Every few months somebody posts one of these scooters on the interwebs and people are immediately confused and some even go so far as to call them bodges. The reality is, these are extremely rare machines and only sold in the US and a handful of other countries. The primary reason for this is the original square headlight found on Indian and Italian Lambrettas did not meet the updated DOT standards during the 1970's as the headlight could not be aimed left to right. SIL's solution to this issue was very similar to what Serveta did with the use of an SX style headset that they fitted with an adjustable headlight. The reason for this was the adjustable round headlight glass used in the Serveta (along with later model Vespa) was commonly available already so SIL just needed to cast a different headset top and bottom to fit these.
SIL may have borrowed the designs almost wholly from Serveta as these machines even include the large "space shuttle" CEV switches found on Servetas. The base of the headset casting is slightly different from what Serveta used as the bottom had lugs cast in for signal mounting.The back of these headsets are also slightly different from their Serveta counterpart.These machines also included a variaton of the CEV tractor light tail light as found on Servetas and had a special fuel tap lever as DOT regulation required the fuel tap lever to point forward when in the "On" position, which is why we see the use of the bridge mounted fuel tap on Servetas of the same era.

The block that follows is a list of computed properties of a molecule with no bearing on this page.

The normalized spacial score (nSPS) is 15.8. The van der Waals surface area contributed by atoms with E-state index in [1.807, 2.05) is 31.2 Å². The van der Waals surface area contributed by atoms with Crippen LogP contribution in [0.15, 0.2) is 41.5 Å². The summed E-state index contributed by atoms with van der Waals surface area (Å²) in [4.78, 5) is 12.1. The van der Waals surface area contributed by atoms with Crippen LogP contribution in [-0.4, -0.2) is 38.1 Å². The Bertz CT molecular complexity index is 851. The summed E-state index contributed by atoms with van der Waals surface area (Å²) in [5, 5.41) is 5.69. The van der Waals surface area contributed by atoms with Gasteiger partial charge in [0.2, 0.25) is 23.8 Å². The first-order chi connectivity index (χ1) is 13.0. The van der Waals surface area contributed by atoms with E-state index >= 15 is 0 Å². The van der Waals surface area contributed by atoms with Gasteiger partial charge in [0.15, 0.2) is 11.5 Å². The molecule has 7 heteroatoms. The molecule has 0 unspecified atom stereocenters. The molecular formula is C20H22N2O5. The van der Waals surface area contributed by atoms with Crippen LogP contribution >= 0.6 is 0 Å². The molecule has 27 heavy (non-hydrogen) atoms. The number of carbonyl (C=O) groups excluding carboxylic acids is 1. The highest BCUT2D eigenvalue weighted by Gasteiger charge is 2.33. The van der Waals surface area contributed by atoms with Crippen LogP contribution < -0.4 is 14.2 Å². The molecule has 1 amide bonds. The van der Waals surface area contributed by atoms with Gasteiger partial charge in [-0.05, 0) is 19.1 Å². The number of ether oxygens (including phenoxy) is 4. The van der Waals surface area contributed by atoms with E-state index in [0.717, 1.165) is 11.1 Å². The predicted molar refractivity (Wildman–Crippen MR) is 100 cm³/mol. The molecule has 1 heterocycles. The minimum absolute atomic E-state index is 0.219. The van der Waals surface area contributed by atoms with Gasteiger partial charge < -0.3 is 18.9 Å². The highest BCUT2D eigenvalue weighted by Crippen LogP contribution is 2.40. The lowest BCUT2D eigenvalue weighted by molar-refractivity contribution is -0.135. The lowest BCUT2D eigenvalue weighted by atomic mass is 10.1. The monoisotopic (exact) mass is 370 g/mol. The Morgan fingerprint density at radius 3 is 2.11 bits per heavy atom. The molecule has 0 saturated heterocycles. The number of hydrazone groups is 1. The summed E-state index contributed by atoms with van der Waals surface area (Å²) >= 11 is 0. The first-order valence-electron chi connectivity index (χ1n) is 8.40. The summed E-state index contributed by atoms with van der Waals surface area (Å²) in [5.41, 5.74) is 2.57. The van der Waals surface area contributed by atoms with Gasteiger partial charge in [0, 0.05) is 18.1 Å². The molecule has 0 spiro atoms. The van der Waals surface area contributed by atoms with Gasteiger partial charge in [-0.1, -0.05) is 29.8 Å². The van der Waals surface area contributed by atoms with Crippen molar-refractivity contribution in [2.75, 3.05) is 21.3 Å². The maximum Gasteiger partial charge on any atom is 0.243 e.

These were only supplied with 150cc engines which also had a curious neutral switch that SIL designed to meet another DOT requirement. Basically it's a rear brake switch mounted to special braket that operated by moving the cable butterfly:
image credit: Craig Bachler
US market SIL GP's were only imported for a brief time during the late 1970's-early 1980's. It is unknown how many were actually brought in during this period.
Edited by theageofindustry